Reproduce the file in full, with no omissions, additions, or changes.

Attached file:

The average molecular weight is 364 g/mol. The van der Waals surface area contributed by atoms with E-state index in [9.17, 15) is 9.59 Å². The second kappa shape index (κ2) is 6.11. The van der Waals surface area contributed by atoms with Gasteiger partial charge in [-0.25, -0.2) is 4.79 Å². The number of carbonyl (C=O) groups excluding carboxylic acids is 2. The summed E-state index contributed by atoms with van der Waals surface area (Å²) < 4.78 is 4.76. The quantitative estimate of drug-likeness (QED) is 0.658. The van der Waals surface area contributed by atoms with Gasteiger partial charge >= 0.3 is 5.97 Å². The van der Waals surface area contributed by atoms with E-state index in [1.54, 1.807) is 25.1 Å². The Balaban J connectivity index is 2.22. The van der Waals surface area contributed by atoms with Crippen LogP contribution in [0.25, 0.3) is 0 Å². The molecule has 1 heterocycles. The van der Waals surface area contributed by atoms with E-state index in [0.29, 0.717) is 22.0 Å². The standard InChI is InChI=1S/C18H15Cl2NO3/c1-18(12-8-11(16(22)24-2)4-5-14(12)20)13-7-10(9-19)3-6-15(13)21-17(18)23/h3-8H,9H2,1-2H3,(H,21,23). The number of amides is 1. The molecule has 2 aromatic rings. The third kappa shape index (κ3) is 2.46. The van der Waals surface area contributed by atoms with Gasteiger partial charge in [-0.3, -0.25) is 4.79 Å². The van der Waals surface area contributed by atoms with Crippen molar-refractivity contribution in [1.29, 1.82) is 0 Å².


The average molecular weight is 364 g/mol. The van der Waals surface area contributed by atoms with E-state index in [9.17, 15) is 9.59 Å². The second kappa shape index (κ2) is 6.11. The van der Waals surface area contributed by atoms with Gasteiger partial charge in [-0.25, -0.2) is 4.79 Å². The number of carbonyl (C=O) groups excluding carboxylic acids is 2. The summed E-state index contributed by atoms with van der Waals surface area (Å²) < 4.78 is 4.76. The quantitative estimate of drug-likeness (QED) is 0.658. The van der Waals surface area contributed by atoms with Gasteiger partial charge >= 0.3 is 5.97 Å². The van der Waals surface area contributed by atoms with E-state index in [1.54, 1.807) is 25.1 Å². The Balaban J connectivity index is 2.22. The van der Waals surface area contributed by atoms with Crippen LogP contribution in [0.25, 0.3) is 0 Å². The molecule has 1 heterocycles. The van der Waals surface area contributed by atoms with E-state index in [0.29, 0.717) is 22.0 Å². The standard InChI is InChI=1S/C18H15Cl2NO3/c1-18(12-8-11(16(22)24-2)4-5-14(12)20)13-7-10(9-19)3-6-15(13)21-17(18)23/h3-8H,9H2,1-2H3,(H,21,23). The number of amides is 1. The molecule has 2 aromatic rings. The third kappa shape index (κ3) is 2.46. The van der Waals surface area contributed by atoms with Gasteiger partial charge in [-0.3, -0.25) is 4.79 Å². The van der Waals surface area contributed by atoms with Crippen molar-refractivity contribution in [1.29, 1.82) is 0 Å².